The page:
Braille is a writing system that was introduced to help blind people read in the 19th century and has been the standard for assisted reading ever since. Devised by French educator and inventor Louis Braille, it is a series of raised dots that represent letters.
The blind person can feel the dots and then interpret the written word. Braille is also used on phones, appliances, signs and other everyday gadgets.
Braille has been a wonderful tool to bring news and literature to the blind who otherwise would have to be read to or use books on tape. It has given the blind their own independence when it comes to the written word.
But its use has declined quite dramatically over the years due to a lack of available teachers, differences in emerging educational techniques, and technology.
Researchers at the the MIT Media Lab may make the use of Braille decrease even more with a new device known as the FingerReader.
The FingerReader is worn like a large ring on the finger but it's far more fancy! It contains a small camera that “reads” the printed word of any publication and reads the words aloud to the reader. Braille dots are not needed.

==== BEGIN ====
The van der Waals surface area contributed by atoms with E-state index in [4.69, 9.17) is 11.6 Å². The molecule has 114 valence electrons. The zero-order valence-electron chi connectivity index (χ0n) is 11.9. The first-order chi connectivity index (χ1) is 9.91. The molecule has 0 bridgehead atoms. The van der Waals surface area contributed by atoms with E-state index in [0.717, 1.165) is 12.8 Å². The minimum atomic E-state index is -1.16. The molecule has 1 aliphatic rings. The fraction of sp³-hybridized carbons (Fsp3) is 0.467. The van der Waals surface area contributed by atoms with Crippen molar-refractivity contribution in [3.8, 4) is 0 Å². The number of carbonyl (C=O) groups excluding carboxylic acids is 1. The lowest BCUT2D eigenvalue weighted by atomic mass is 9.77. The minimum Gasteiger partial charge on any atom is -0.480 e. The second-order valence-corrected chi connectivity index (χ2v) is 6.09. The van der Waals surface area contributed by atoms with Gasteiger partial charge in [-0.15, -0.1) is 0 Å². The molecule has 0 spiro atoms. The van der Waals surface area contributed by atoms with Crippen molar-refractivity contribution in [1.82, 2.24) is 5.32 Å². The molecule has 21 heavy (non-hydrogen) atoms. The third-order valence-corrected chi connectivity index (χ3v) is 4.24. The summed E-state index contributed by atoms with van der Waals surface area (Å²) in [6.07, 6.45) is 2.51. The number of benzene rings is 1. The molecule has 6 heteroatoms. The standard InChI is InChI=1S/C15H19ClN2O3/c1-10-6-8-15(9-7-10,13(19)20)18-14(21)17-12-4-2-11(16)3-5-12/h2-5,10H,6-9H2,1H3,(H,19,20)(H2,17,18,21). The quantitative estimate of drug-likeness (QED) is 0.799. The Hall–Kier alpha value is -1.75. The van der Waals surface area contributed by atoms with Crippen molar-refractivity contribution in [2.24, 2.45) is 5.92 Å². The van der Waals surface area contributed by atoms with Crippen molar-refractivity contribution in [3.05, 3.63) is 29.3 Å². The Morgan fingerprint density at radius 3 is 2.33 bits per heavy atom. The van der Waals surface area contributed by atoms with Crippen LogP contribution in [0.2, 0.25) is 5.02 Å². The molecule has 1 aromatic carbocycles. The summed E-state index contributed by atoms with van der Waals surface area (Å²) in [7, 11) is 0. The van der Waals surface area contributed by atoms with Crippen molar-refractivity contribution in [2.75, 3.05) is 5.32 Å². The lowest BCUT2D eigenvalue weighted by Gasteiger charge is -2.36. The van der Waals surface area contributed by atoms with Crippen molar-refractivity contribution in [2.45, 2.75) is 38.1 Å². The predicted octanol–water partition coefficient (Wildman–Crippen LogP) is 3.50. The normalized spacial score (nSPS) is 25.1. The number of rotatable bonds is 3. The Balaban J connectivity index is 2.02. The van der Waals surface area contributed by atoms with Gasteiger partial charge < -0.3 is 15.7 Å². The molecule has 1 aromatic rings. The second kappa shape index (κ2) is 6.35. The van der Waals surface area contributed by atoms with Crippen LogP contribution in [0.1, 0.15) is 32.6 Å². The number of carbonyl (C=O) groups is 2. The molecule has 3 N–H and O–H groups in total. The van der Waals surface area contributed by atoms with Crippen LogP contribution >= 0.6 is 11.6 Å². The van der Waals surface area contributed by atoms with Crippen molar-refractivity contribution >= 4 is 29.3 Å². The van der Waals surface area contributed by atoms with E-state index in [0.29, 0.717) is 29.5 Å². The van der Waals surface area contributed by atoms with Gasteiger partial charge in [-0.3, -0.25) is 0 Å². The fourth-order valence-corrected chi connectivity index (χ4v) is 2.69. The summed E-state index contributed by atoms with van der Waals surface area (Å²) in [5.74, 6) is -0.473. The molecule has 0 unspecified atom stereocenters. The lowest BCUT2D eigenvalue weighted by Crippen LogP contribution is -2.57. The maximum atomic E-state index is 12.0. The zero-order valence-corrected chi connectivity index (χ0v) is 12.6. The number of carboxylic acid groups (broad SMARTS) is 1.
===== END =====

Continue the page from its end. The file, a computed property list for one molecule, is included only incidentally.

The advanced technology also lets a reader know (via a vibration) if they have to go to the next line or if their finger veers off the line and needs to go back into position.
Age-related visual impairment caused by macular degeneration, cataracts and glaucoma are quite common. Treatment is available and generally successful but many people will nonetheless need glasses or even more help due to age-related blindness.
According to the EmpowHER article “Implanted Telescope Improves Vision with Macular Degeneration”, age-related macular degeneration (AMD) “is the leading cause of serious vision loss in people over 50 years of age ... age-related macular degeneration is a progressive condition that causes the gradual deterioration of central vision. The inside lining of the back of the eye is made up of light-sensitive tissue called the retina.”